Development and assessment of novel ultrafast spectroscopy detection methods to characterize excited state electron and energy transfer in molecular electronic devices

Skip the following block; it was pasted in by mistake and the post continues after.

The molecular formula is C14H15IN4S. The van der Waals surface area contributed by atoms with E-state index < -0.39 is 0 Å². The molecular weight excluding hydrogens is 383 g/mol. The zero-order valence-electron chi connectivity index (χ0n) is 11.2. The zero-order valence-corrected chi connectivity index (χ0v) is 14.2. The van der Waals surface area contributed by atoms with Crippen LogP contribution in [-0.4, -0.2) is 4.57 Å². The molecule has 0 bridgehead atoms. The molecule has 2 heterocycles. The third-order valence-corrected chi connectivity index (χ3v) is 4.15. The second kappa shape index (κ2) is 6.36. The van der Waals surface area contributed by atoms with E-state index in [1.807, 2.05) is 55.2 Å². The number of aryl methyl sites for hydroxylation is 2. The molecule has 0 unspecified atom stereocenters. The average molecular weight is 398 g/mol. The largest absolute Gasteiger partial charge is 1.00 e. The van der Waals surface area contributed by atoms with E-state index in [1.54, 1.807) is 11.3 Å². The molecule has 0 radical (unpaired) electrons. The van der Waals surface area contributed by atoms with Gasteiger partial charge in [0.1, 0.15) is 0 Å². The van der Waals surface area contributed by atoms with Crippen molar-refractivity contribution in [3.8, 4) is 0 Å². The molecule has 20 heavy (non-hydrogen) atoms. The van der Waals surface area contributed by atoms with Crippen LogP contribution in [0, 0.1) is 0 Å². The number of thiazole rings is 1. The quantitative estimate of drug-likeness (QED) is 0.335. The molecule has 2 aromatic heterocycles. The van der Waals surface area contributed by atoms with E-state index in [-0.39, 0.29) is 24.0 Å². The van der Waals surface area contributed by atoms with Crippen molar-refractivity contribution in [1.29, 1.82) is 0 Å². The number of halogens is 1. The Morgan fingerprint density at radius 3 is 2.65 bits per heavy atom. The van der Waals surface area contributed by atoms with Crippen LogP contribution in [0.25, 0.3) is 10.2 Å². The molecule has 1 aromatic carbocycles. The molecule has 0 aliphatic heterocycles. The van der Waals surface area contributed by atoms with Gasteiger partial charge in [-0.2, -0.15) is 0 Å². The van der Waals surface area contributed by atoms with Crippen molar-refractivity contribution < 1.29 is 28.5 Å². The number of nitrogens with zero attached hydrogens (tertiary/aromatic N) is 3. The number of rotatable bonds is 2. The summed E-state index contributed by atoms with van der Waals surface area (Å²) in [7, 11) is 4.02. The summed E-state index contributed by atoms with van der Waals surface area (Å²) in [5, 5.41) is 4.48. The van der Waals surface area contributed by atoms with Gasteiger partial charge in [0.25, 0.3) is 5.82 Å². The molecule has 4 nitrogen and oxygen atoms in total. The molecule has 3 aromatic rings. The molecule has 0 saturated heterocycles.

This application is for a joint project of the Laboratory of Photochemistry and Spectroscopy at KULeuven and the Laboratory of Quantum Optics at the University of Nova Gorica (Slovenia). Organic photovoltaic cells and organic light emitting diodes consist of thin films of carbon based molecules and convert light into a voltage or vice versa. While their fabrication is cheaper than inorganic devices their efficiency is still much below the theoretical limit. Their improvement requires the knowledge of the yield and rate of formation and decay of intermediate species such as excited states, holes and electrons e.g. by monitoring the light they absorb. As this requires a high concentration of those species and hence a large power density of the laser pulses, artifacts can easily occur. We will develop and test two alternative methods to monitor those species. In a first one a first laser pulse creates an excited state which is ionized by a second pulse, impinging after a chosen time delay. The ejected electrons are collected in function of the time delay and their energy. In the second one the second pulse creates scattered light with a frequency shifted by the vibration frequency of the excited species which is very specific and depends on the bond strengths. These methods can probe the total number of excited species rather than their concentration. They provide direct information on the relevant energy levels in and on the strength of the bonds of the excited species.